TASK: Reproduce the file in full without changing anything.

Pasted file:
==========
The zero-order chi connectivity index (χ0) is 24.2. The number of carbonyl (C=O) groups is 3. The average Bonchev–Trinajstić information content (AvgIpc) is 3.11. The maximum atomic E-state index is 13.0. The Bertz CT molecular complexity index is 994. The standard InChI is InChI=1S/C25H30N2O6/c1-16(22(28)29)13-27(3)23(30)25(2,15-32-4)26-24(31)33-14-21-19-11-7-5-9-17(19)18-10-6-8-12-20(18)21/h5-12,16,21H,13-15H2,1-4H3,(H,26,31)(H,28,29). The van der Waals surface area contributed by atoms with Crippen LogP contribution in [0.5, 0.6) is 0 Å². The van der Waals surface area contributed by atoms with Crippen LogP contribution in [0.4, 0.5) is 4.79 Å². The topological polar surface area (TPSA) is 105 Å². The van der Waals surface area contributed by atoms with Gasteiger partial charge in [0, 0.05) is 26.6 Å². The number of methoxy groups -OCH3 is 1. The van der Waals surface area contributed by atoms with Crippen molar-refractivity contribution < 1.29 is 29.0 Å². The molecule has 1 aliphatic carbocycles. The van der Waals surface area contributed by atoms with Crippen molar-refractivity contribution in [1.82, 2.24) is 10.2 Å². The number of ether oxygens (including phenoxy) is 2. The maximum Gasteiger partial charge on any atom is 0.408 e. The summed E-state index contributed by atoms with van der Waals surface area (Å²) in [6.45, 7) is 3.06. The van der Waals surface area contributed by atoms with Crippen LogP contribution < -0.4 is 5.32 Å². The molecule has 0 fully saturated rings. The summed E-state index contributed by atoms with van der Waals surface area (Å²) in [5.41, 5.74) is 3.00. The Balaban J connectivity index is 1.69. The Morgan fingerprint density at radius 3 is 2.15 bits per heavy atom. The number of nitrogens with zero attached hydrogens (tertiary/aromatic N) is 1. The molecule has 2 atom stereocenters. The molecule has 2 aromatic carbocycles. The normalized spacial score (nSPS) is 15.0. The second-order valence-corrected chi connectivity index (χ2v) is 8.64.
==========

The zero-order chi connectivity index (χ0) is 24.2. The number of carbonyl (C=O) groups is 3. The average Bonchev–Trinajstić information content (AvgIpc) is 3.11. The maximum atomic E-state index is 13.0. The Bertz CT molecular complexity index is 994. The standard InChI is InChI=1S/C25H30N2O6/c1-16(22(28)29)13-27(3)23(30)25(2,15-32-4)26-24(31)33-14-21-19-11-7-5-9-17(19)18-10-6-8-12-20(18)21/h5-12,16,21H,13-15H2,1-4H3,(H,26,31)(H,28,29). The van der Waals surface area contributed by atoms with Crippen LogP contribution in [0.5, 0.6) is 0 Å². The van der Waals surface area contributed by atoms with Crippen LogP contribution in [0.4, 0.5) is 4.79 Å². The topological polar surface area (TPSA) is 105 Å². The van der Waals surface area contributed by atoms with Gasteiger partial charge in [0, 0.05) is 26.6 Å². The number of methoxy groups -OCH3 is 1. The van der Waals surface area contributed by atoms with Crippen molar-refractivity contribution < 1.29 is 29.0 Å². The molecule has 1 aliphatic carbocycles. The van der Waals surface area contributed by atoms with Crippen molar-refractivity contribution in [1.82, 2.24) is 10.2 Å². The number of ether oxygens (including phenoxy) is 2. The maximum Gasteiger partial charge on any atom is 0.408 e. The summed E-state index contributed by atoms with van der Waals surface area (Å²) in [6.45, 7) is 3.06. The van der Waals surface area contributed by atoms with Crippen LogP contribution < -0.4 is 5.32 Å². The molecule has 0 fully saturated rings. The summed E-state index contributed by atoms with van der Waals surface area (Å²) in [5.41, 5.74) is 3.00. The Balaban J connectivity index is 1.69. The Morgan fingerprint density at radius 3 is 2.15 bits per heavy atom. The number of nitrogens with zero attached hydrogens (tertiary/aromatic N) is 1. The molecule has 2 atom stereocenters. The molecule has 2 aromatic carbocycles. The normalized spacial score (nSPS) is 15.0. The second-order valence-corrected chi connectivity index (χ2v) is 8.64.